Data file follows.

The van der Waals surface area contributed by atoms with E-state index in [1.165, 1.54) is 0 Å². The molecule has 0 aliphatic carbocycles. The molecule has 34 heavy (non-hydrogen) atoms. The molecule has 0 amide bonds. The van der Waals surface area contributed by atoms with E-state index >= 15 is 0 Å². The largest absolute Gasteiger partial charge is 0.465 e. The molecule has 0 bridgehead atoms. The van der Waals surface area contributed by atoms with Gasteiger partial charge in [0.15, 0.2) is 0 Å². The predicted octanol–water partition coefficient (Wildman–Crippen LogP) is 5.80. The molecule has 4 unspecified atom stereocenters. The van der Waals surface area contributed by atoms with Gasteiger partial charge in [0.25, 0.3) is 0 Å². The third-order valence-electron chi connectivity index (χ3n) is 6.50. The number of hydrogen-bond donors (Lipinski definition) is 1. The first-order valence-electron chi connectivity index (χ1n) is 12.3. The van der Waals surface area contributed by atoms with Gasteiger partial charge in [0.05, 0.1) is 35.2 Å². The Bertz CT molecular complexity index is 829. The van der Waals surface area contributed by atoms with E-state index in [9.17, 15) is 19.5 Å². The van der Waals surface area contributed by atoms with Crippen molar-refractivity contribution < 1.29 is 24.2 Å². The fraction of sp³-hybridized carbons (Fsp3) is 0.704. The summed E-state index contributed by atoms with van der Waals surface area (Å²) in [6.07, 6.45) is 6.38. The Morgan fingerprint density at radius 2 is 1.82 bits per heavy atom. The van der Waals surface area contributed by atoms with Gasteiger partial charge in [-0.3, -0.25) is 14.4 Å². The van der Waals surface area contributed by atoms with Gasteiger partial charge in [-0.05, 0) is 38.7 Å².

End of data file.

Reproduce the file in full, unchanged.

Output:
The van der Waals surface area contributed by atoms with E-state index in [1.165, 1.54) is 0 Å². The molecule has 0 aliphatic carbocycles. The molecule has 34 heavy (non-hydrogen) atoms. The molecule has 0 amide bonds. The van der Waals surface area contributed by atoms with E-state index >= 15 is 0 Å². The largest absolute Gasteiger partial charge is 0.465 e. The molecule has 0 bridgehead atoms. The van der Waals surface area contributed by atoms with Gasteiger partial charge in [0.15, 0.2) is 0 Å². The predicted octanol–water partition coefficient (Wildman–Crippen LogP) is 5.80. The molecule has 4 unspecified atom stereocenters. The van der Waals surface area contributed by atoms with Gasteiger partial charge in [0.25, 0.3) is 0 Å². The third-order valence-electron chi connectivity index (χ3n) is 6.50. The number of hydrogen-bond donors (Lipinski definition) is 1. The first-order valence-electron chi connectivity index (χ1n) is 12.3. The van der Waals surface area contributed by atoms with Gasteiger partial charge in [0.05, 0.1) is 35.2 Å². The Bertz CT molecular complexity index is 829. The van der Waals surface area contributed by atoms with E-state index in [9.17, 15) is 19.5 Å². The van der Waals surface area contributed by atoms with Crippen molar-refractivity contribution < 1.29 is 24.2 Å². The fraction of sp³-hybridized carbons (Fsp3) is 0.704. The summed E-state index contributed by atoms with van der Waals surface area (Å²) in [6.07, 6.45) is 6.38. The Morgan fingerprint density at radius 2 is 1.82 bits per heavy atom. The van der Waals surface area contributed by atoms with Gasteiger partial charge in [-0.3, -0.25) is 14.4 Å². The van der Waals surface area contributed by atoms with Gasteiger partial charge in [-0.05, 0) is 38.7 Å².